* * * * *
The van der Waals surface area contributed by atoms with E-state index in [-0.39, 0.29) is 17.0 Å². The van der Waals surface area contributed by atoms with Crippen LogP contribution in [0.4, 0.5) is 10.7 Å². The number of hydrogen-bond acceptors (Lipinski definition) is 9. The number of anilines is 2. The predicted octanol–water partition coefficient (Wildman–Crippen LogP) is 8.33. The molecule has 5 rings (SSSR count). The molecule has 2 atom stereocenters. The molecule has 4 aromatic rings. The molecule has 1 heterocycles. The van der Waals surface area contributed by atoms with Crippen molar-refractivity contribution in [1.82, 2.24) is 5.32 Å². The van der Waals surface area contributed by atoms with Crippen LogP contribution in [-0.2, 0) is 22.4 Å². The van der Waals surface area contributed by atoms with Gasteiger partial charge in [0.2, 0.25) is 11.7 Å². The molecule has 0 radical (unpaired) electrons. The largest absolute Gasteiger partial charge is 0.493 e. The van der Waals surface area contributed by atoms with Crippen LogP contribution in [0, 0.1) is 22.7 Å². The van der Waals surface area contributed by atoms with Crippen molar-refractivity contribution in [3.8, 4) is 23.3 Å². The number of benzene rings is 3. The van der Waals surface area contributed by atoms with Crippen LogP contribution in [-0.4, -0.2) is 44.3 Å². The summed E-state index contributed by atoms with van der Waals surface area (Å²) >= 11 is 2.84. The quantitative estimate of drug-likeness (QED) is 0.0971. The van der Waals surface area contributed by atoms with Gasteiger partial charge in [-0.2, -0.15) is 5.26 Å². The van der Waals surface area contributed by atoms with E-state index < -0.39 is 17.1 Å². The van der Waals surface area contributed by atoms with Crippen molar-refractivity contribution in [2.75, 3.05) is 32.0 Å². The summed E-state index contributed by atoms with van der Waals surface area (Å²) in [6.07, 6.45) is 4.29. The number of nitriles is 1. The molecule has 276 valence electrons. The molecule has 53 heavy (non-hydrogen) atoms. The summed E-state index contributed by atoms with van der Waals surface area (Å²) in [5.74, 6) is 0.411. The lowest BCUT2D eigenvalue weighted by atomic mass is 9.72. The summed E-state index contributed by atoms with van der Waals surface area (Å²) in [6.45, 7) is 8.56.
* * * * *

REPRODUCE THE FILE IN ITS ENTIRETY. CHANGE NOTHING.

The van der Waals surface area contributed by atoms with E-state index in [-0.39, 0.29) is 17.0 Å². The van der Waals surface area contributed by atoms with Crippen LogP contribution in [0.4, 0.5) is 10.7 Å². The number of hydrogen-bond acceptors (Lipinski definition) is 9. The number of anilines is 2. The predicted octanol–water partition coefficient (Wildman–Crippen LogP) is 8.33. The molecule has 5 rings (SSSR count). The molecule has 2 atom stereocenters. The molecule has 4 aromatic rings. The molecule has 1 heterocycles. The van der Waals surface area contributed by atoms with Crippen molar-refractivity contribution in [1.82, 2.24) is 5.32 Å². The van der Waals surface area contributed by atoms with Crippen LogP contribution in [-0.2, 0) is 22.4 Å². The van der Waals surface area contributed by atoms with Gasteiger partial charge in [0.2, 0.25) is 11.7 Å². The molecule has 0 radical (unpaired) electrons. The largest absolute Gasteiger partial charge is 0.493 e. The van der Waals surface area contributed by atoms with Crippen LogP contribution in [0, 0.1) is 22.7 Å². The van der Waals surface area contributed by atoms with Crippen molar-refractivity contribution in [3.8, 4) is 23.3 Å². The number of benzene rings is 3. The van der Waals surface area contributed by atoms with Crippen LogP contribution in [-0.4, -0.2) is 44.3 Å². The summed E-state index contributed by atoms with van der Waals surface area (Å²) >= 11 is 2.84. The quantitative estimate of drug-likeness (QED) is 0.0971. The van der Waals surface area contributed by atoms with Gasteiger partial charge in [-0.2, -0.15) is 5.26 Å². The van der Waals surface area contributed by atoms with E-state index < -0.39 is 17.1 Å². The van der Waals surface area contributed by atoms with Crippen molar-refractivity contribution in [2.75, 3.05) is 32.0 Å². The summed E-state index contributed by atoms with van der Waals surface area (Å²) in [6.07, 6.45) is 4.29. The number of nitriles is 1. The molecule has 276 valence electrons. The molecule has 53 heavy (non-hydrogen) atoms. The summed E-state index contributed by atoms with van der Waals surface area (Å²) in [5.74, 6) is 0.411. The lowest BCUT2D eigenvalue weighted by atomic mass is 9.72. The summed E-state index contributed by atoms with van der Waals surface area (Å²) in [6.45, 7) is 8.56.